You buy a queen with high hopes, put her into this hive with few bees and little food. Beekeeping is ongoing education not only of the public, but other beekeepers. Anna, This is an excellent and often overlooked point.
More typical would be: 6 days maturing 4 days mating 2 days sperm storage = 12 days But toss in a week of rain and it might look like this: 6 days maturing 4 days mating 7 days rain 2 days sperm storage = 19 days In fact, many people believe 2 to 3 weeks (14 to 21 days) is a good rough estimate of the hatch-to-lay timetable.
All of these numbers assume that everything turns out right in the end: the queen didn’t get eaten by a bird, get caught in a rain storm, or remain hive-bound so long that she became a drone layer. And that’s only part of the waiting game; once the first egg is laid, it will take three weeks for it to hatch.
Boyd Hey Rusty, Unbelievable, am prancing back and forth in the maternity ward as we speak.
Did a five frame nuc split and on the 10th of April she was born.
She can start laying as soon as there is some comb to lay in. The question is I want to move it to a sunny spot on the same property about 50 to 75 yards.
Hello, I’m on my 2 year of beekeeping, this is my first time commenting, but this is always my first source of info when needing to do some research. My wife said that this move will confuse the bees but I think that the bees are smart and will be ok.
A number of things need to happen before she is ready to fly.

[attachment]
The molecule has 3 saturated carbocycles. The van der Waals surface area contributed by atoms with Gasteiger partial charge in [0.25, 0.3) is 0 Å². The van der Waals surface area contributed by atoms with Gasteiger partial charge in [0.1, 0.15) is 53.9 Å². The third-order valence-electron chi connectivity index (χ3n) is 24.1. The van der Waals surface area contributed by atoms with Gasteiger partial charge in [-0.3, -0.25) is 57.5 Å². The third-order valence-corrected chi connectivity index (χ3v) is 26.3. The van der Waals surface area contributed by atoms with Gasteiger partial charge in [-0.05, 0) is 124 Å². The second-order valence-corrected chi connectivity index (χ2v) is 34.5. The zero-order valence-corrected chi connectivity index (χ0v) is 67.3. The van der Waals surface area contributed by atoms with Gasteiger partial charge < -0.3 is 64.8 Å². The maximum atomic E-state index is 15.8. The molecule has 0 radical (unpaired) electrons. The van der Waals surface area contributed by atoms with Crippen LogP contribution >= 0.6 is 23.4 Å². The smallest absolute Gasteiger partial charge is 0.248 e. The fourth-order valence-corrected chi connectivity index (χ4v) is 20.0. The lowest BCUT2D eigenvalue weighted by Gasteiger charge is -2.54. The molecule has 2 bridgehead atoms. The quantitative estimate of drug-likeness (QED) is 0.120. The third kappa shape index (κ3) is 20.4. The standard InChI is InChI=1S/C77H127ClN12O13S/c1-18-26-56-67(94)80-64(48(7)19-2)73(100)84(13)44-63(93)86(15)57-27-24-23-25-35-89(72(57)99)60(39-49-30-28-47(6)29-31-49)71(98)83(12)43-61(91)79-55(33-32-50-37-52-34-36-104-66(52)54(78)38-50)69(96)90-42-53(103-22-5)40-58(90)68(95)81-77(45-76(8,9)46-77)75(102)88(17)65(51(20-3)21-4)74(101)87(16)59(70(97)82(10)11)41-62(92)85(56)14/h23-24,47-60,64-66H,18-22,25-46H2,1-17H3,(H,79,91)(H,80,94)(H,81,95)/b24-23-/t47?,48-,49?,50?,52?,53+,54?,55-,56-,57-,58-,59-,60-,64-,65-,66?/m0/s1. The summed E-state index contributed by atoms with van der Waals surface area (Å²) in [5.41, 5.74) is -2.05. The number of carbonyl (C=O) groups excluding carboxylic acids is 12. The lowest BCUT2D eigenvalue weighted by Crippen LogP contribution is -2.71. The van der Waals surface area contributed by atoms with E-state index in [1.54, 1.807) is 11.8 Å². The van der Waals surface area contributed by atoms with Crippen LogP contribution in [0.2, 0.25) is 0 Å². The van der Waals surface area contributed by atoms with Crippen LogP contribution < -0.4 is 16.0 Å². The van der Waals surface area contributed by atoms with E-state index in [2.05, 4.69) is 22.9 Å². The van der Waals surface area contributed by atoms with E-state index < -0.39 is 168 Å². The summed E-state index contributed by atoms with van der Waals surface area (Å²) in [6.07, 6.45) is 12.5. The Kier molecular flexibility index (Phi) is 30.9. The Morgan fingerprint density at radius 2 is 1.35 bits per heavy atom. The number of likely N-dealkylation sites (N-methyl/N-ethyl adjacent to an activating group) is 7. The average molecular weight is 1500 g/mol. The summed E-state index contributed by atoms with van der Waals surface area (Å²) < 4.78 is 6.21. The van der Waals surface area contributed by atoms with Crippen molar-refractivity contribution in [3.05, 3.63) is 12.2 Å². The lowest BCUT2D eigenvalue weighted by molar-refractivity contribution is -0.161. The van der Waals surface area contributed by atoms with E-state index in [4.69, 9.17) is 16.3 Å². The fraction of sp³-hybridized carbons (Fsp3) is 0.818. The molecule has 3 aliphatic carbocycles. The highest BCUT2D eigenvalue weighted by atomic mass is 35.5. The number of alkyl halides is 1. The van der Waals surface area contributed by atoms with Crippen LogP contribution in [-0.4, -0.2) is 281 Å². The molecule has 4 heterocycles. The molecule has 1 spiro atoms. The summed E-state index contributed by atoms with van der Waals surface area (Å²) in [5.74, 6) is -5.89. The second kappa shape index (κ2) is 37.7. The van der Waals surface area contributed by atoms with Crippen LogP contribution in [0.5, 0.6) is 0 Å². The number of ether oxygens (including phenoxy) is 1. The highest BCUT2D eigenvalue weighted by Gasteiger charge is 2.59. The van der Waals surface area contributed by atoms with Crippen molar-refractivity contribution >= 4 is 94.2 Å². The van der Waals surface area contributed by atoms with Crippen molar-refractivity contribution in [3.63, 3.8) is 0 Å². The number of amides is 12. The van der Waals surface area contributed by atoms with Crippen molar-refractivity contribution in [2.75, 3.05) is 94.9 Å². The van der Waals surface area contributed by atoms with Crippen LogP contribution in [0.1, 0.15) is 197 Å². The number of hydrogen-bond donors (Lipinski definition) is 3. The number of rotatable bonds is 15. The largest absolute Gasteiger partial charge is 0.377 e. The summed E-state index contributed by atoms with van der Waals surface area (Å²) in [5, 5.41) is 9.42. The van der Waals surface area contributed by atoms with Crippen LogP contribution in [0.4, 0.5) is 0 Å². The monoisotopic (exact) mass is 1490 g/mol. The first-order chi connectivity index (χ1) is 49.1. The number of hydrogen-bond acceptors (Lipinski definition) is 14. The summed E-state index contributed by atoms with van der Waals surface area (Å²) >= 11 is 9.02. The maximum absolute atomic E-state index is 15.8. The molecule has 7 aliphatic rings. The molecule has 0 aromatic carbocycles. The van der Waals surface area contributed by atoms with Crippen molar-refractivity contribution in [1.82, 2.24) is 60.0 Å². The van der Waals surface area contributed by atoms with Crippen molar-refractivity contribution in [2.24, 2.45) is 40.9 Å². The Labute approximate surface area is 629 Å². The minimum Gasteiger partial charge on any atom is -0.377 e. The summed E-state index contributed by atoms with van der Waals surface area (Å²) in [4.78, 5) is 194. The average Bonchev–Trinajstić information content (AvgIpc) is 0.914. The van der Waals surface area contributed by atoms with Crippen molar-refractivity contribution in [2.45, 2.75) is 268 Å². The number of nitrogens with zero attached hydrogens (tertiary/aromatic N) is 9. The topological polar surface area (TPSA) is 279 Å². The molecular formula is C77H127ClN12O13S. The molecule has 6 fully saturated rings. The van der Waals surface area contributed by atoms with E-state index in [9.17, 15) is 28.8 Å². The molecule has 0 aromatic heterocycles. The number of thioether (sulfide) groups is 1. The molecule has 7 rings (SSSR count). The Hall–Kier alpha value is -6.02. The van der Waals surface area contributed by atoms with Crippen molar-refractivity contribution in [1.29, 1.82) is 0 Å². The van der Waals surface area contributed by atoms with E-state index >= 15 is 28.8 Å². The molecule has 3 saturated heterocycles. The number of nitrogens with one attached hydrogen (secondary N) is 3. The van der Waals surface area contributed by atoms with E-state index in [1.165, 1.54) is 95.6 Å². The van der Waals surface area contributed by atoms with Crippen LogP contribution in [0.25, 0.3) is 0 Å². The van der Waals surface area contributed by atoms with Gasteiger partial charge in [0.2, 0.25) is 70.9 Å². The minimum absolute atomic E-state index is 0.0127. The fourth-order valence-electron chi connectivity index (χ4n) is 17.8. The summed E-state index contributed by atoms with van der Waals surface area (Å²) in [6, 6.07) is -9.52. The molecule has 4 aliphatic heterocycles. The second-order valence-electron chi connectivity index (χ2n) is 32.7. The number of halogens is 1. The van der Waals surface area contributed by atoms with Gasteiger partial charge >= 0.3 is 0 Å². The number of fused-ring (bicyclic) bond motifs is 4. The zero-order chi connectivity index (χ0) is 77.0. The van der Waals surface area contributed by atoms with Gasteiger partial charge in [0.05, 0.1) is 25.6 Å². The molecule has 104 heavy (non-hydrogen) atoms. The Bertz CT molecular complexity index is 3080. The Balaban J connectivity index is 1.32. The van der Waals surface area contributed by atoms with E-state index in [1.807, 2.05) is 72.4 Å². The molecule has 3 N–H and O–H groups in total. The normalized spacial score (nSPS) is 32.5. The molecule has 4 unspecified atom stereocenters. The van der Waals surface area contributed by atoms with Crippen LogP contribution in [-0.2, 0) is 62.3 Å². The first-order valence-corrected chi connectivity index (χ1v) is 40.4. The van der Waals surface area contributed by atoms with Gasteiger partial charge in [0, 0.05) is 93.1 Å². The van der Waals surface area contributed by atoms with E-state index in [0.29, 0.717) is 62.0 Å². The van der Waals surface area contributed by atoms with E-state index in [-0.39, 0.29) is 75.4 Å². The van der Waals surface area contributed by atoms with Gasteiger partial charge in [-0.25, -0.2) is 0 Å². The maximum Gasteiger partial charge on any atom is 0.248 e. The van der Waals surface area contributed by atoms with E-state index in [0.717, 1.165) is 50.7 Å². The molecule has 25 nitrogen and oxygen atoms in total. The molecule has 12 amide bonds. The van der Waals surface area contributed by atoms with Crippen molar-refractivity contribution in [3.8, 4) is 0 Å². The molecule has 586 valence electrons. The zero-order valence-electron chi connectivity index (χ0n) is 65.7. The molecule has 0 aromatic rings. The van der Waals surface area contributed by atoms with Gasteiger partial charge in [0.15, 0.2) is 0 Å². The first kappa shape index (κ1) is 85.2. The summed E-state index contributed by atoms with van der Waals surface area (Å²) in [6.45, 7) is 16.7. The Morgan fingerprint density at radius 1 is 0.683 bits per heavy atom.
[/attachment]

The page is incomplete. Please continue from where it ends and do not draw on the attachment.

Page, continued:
Mc Neil in (2015), a new virgin queen does not become sexually mature for five to six days after emergence.
It takes a while." width="650" height="433" srcset="https://honeybeesuite.com/wp-content/uploads/2016/04/650w, https://honeybeesuite.com/wp-content/uploads/2016/04/Queen-bee-Pixabay-150x100150w, https://honeybeesuite.com/wp-content/uploads/2016/04/Queen-bee-Pixabay-300x200300w, https://honeybeesuite.com/wp-content/uploads/2016/04/Queen-bee-Pixabay-460x306460w, https://honeybeesuite.com/wp-content/uploads/2016/04/Queen-bee-Pixabay-220x147220w" sizes="(max-width: 650px) 100vw, 650px" / Ideal conditions happen quite often. I did a trap-out last year and did very well till fall and lost the hive to yellowjackets. I have a nuc coming May 1 about how long will I have to wait to get a frame of brood from that?
If I don’t see eggs in 10 days, I get very nervous. Or should I do that at all with a new starting hive?
If the queen starts laying at 14 days, she never turns out good for me and workers usually replace her on their own soon after. I have two feral hives to trap, one I need to get the bees out and seal up the tree for the person. One more thing maybe should be added, some new queens don’t like being disturbed in the first few days after mating.